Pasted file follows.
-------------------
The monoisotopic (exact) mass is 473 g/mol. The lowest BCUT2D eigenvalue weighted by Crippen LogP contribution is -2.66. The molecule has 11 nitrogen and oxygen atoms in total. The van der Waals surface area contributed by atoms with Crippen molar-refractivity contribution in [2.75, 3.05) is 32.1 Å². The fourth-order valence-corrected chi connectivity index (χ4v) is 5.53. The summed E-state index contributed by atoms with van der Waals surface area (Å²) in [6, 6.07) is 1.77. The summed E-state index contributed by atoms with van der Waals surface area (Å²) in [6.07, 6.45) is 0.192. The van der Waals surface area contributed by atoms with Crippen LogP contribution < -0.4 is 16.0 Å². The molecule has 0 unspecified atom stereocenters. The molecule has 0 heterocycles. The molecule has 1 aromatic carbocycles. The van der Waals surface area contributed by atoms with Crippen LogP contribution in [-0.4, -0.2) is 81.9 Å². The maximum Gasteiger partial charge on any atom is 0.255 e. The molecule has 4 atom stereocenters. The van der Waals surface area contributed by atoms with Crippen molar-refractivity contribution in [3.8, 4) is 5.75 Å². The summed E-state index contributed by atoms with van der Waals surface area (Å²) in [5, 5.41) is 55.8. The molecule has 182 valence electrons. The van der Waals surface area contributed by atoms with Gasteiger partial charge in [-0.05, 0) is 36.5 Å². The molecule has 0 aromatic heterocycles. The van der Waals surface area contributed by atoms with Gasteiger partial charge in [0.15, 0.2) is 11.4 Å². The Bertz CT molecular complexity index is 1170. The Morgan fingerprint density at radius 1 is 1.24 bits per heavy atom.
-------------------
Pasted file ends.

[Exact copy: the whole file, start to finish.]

The monoisotopic (exact) mass is 473 g/mol. The lowest BCUT2D eigenvalue weighted by Crippen LogP contribution is -2.66. The molecule has 11 nitrogen and oxygen atoms in total. The van der Waals surface area contributed by atoms with Crippen molar-refractivity contribution in [2.75, 3.05) is 32.1 Å². The fourth-order valence-corrected chi connectivity index (χ4v) is 5.53. The summed E-state index contributed by atoms with van der Waals surface area (Å²) in [6, 6.07) is 1.77. The summed E-state index contributed by atoms with van der Waals surface area (Å²) in [6.07, 6.45) is 0.192. The van der Waals surface area contributed by atoms with Crippen LogP contribution < -0.4 is 16.0 Å². The molecule has 0 unspecified atom stereocenters. The molecule has 0 heterocycles. The molecule has 1 aromatic carbocycles. The van der Waals surface area contributed by atoms with Crippen LogP contribution in [-0.4, -0.2) is 81.9 Å². The maximum Gasteiger partial charge on any atom is 0.255 e. The molecule has 4 atom stereocenters. The van der Waals surface area contributed by atoms with Crippen molar-refractivity contribution in [3.8, 4) is 5.75 Å². The summed E-state index contributed by atoms with van der Waals surface area (Å²) in [5, 5.41) is 55.8. The molecule has 182 valence electrons. The van der Waals surface area contributed by atoms with Gasteiger partial charge in [-0.05, 0) is 36.5 Å². The molecule has 0 aromatic heterocycles. The van der Waals surface area contributed by atoms with Gasteiger partial charge in [0.15, 0.2) is 11.4 Å². The Bertz CT molecular complexity index is 1170. The Morgan fingerprint density at radius 1 is 1.24 bits per heavy atom.